The topic of medical care for isolated religious societies, such as Christian monasteries, is an unusual one amongst preserved Arabic treatises. Many of the medieval physicians were, however, Christians, and at least one, Ibn Buṭlān, became a monk following an active professional life as a physician. The medical care that Ibn Butlan prescribed for an isolated community of monks employed foodstuffs and medicaments that could be easily obtained or grown by that community. This genre of medical writing is related to medieval self-help manuals aimed at those who did not have access to a physician. An example of the latter is a popular treatise written in the late 9th century by al-Rāzī titled Kitab ila man la yahduruhu al-tabib (Book for Someone Who Does Not Have Access to a Physician); for the latter, see Savage-Smith, "Bodleian", MS Hunt. dont. 31 item 4 and MS Marsh 137 item 2.
The Christian physician Ibn Buṭlān wrote an Arabic medical guide for monks residing in an isolated monastery which could also be of use to anyone away from urban medical care. The therapeutic guide, comprising 42 chapters (babs), employed only easily available medicaments and foodstuffs. Towards the end of his life, Ibn Buṭlān retired to a monastery in Antioch, in Syria, and became a monk.
In the copy now at NLM, the treatise has the lengthy title which translates as On the Management of Diseases for the Most Part Through Common Foodstuffs and Available Medicaments, Specifically for the Use of Monks of the Monasteries and Whoever is Far from the City, though it is more often referred to by its shorter title Compendium for Monasteries and Monks.
For the other five recorded copies of the treatise, see S. Y. Jadon, The Arab Physician Ibn Buṭlān's (d. 1066) Medical Manual for the Use of Monks and Country People [in Arabic] (unpublished Ph.D. dissertation, University of California, Los Angeles, 1968), 2 vols. In this edition of the Arabic text, Jadon employed the NLM copy. No modern translation of the treatise has been published.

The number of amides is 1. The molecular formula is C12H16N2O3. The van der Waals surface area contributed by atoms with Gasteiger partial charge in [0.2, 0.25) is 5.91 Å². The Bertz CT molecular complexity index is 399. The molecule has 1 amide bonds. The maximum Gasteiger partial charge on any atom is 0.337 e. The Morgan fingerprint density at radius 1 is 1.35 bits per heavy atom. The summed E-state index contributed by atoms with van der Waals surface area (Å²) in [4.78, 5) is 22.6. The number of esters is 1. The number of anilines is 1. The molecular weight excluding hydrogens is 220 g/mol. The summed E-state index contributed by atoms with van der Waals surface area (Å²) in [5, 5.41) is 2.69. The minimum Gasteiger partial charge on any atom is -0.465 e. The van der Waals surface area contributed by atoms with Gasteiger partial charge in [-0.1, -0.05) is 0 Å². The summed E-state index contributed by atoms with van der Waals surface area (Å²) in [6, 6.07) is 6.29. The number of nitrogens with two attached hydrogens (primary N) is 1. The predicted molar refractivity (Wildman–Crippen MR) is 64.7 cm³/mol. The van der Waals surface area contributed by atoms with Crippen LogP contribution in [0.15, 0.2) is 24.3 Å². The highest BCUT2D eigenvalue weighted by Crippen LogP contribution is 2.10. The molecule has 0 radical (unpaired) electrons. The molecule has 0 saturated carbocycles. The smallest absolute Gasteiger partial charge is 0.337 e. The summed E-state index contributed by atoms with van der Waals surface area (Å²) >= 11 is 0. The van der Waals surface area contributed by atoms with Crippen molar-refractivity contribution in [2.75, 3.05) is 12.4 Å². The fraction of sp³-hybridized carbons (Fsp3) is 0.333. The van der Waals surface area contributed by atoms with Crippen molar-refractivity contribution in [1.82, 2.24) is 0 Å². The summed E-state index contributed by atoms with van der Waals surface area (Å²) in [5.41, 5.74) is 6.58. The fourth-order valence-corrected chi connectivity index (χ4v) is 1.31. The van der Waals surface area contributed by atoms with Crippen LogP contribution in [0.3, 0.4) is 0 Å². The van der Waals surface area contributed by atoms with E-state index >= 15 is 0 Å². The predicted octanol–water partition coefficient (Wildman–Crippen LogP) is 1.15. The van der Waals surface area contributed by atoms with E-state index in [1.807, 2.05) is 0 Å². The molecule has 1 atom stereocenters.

Fī tadbīr al-amrāḍ al-‘āriḍah ‘alá al-akthār min al-aghdhiyah al-ma‘lūfah wa-al-adwiyah al-mawṣufah li-yantaf‘u bi-hā ruhbān al-adyirah wa-man ba‘uda ‘an al-madīnah (MS A 37)
The opening of the medical guide for Christian monks written by Ibn Buṭlān. The undated copy was possibly made in the 18th century.
Arabic. 45 leaves (fols. 1b-45b). Dimensions 20.2 x 15.3 (text area 15.0 x 9.7) cm; 21 lines per page. The title is given on fol. 1b, lines 4-5 as Fī tadbīr al-amrāḍ al-‘āriḍah ‘alá al-akthār min al-aghdhiyah al-ma‘lūfah wa-al-adwiyah al-mawṣufah li-yantaf‘u bi-hā ruhbān al-adyirah wa-man ba‘uda ‘an al-madīnah. On the title page, fol. 1a, a later hand has given a short generic title: al-Maqalah fī ‘ilm al-tibb (A Treatise on Medicine). The author's name appears at the start of the text, fol. 1b, line 3 .
The copy is undated and unsigned. The appearance of the paper, script, and ink suggests a date of the 18th century.
The copy is incomplete: folios are missing after fol. 31 and fol. 35 (comprising all or parts of babs 25-33 of the treatise), and the end of the 41st bab and all of the 42nd bab are missing. The text is written in a clear, large naskh script in gray ink mixed with black, with headings in red. There are catchwords.
There are some marginalia.
The yellowed paper is fairly opaque, with visible laid lines but traces only of chain lines. The paper is water damaged and wormeaten, with the lower corner especially damaged. Some folios hae been repaired.
The volume consists of 45 leaves.
The volume was purchased in 1941 by the Army Medical Library from A.S. Yahuda who acquired it in northern Iraq, in the town of Erbil (ELS 1707 med 66).
Schullian/Sommer, Cat. of incun. & MSS., entry p. A37, pp. 309-310.
NLM Microfilm Reel: FILM 48-119, no. 4.